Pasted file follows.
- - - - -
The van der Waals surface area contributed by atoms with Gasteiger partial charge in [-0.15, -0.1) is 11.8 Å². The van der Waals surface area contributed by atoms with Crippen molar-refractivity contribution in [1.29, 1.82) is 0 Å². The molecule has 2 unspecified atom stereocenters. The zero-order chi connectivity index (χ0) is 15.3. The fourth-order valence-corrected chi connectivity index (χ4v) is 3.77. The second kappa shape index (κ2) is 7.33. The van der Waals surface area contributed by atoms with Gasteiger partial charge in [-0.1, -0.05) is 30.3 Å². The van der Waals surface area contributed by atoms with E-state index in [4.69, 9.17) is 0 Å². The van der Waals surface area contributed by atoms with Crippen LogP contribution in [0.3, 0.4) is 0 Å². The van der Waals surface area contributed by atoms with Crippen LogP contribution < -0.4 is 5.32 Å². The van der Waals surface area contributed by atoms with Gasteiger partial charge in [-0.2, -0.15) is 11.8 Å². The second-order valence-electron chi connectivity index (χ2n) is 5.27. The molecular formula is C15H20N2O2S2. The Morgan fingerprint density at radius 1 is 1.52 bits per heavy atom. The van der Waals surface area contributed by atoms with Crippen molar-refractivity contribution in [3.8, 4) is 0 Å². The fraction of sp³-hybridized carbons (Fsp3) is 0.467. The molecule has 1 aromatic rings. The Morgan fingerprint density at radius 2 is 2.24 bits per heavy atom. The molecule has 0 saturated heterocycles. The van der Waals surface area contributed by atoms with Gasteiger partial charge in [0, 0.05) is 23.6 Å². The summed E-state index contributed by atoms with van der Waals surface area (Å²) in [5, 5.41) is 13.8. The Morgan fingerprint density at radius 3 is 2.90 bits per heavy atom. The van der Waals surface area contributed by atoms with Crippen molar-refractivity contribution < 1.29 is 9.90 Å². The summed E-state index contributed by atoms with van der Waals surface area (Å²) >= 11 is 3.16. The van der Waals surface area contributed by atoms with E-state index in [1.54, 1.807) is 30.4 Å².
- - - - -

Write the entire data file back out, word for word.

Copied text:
The van der Waals surface area contributed by atoms with Gasteiger partial charge in [-0.15, -0.1) is 11.8 Å². The van der Waals surface area contributed by atoms with Crippen molar-refractivity contribution in [1.29, 1.82) is 0 Å². The molecule has 2 unspecified atom stereocenters. The zero-order chi connectivity index (χ0) is 15.3. The fourth-order valence-corrected chi connectivity index (χ4v) is 3.77. The second kappa shape index (κ2) is 7.33. The van der Waals surface area contributed by atoms with Gasteiger partial charge in [-0.1, -0.05) is 30.3 Å². The van der Waals surface area contributed by atoms with E-state index in [4.69, 9.17) is 0 Å². The van der Waals surface area contributed by atoms with Crippen LogP contribution in [0.3, 0.4) is 0 Å². The van der Waals surface area contributed by atoms with Crippen LogP contribution < -0.4 is 5.32 Å². The van der Waals surface area contributed by atoms with Gasteiger partial charge in [-0.2, -0.15) is 11.8 Å². The second-order valence-electron chi connectivity index (χ2n) is 5.27. The molecular formula is C15H20N2O2S2. The Morgan fingerprint density at radius 1 is 1.52 bits per heavy atom. The van der Waals surface area contributed by atoms with Crippen molar-refractivity contribution in [3.8, 4) is 0 Å². The fraction of sp³-hybridized carbons (Fsp3) is 0.467. The molecule has 1 aromatic rings. The Morgan fingerprint density at radius 2 is 2.24 bits per heavy atom. The molecule has 0 saturated heterocycles. The van der Waals surface area contributed by atoms with Gasteiger partial charge in [0, 0.05) is 23.6 Å². The summed E-state index contributed by atoms with van der Waals surface area (Å²) in [5, 5.41) is 13.8. The Morgan fingerprint density at radius 3 is 2.90 bits per heavy atom. The van der Waals surface area contributed by atoms with Crippen molar-refractivity contribution < 1.29 is 9.90 Å². The summed E-state index contributed by atoms with van der Waals surface area (Å²) >= 11 is 3.16. The van der Waals surface area contributed by atoms with E-state index in [1.54, 1.807) is 30.4 Å².